Charles Dickens, the great English writer, was obsessed by inequities of the class system in his Victorian era. He warned against wealth being a measure of morality and was hugely empathetic with people living in poverty through no fault of their own.
Of course, for a keen observer of humanity, there was plenty of diversity, with honourable rich folk and evil aplenty among the poor characters.
Dickens was also reported to enjoy a day at the races.
What would he make of Saturday’s L’Ormarins King’s Plate race meeting at Kenilworth in Cape Town?
ALSO READ: Christophe Soumillon pays a price — but picks up a Golden Ducat
There will be plenty of wealth in evidence at South Africa’s classiest race day, but with the local racing game making efforts to be “inclusive”, attention will doubtless be drawn to the less privileged players, such as work riders, grooms and battling punters.
And Dickens the author, being the very human fellow he was, might be diverted and a tad proud that a three-year-old chestnut prodigy named in his honour is the undisputed star of the show.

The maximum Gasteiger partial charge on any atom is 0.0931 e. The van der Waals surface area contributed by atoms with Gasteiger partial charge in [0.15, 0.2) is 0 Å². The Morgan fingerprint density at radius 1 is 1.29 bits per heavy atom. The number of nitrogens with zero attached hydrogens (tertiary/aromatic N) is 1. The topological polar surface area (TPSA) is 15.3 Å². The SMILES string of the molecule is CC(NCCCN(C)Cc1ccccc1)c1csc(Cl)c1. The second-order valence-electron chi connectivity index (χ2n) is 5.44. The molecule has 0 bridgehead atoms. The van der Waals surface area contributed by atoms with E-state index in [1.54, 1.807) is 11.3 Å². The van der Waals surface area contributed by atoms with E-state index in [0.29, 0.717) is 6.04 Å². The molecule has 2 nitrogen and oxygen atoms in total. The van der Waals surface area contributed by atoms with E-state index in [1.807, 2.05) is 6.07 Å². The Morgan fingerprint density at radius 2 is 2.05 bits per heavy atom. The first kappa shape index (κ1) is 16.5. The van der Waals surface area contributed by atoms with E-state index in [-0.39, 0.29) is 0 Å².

Charles Dickens, the colt from the stable of Candice Bass-Robinson, is said to be “home and hosed” in the main race, the country’s premier mile contest, despite lining up against some of the current titans of the turf.
It is the manner of six wins in six starts that mark Charles Dickens and trusty partner Aldo Domeyer out as the biggest racing certainties in a long time. They have sliced thorough well-rated opposition like the proverbial hot knife and block of butter.
Is Charles Dickens the equine reputation too big, too fast? The writer once said: “Take nothing on its looks; take everything on evidence. There is no better rule.”
Persuasive evidence is there, but is it enough?
Dickens the author loved underdogs, but it is strange to have to consider stars like Jet Dark and Kommetdieding as mere outliers for Trifectas and Quartets. Golden Ducat, Russian Rock and Linebacker at long odds?
It is the best of times, it is worst of times, it is the age of wisdom, it is the age of foolishness…
Kenilworth, Race 8:
9 Charles Dickens, 8 Kommetdieding, 10 Jet Dark, 1 Golden Ducat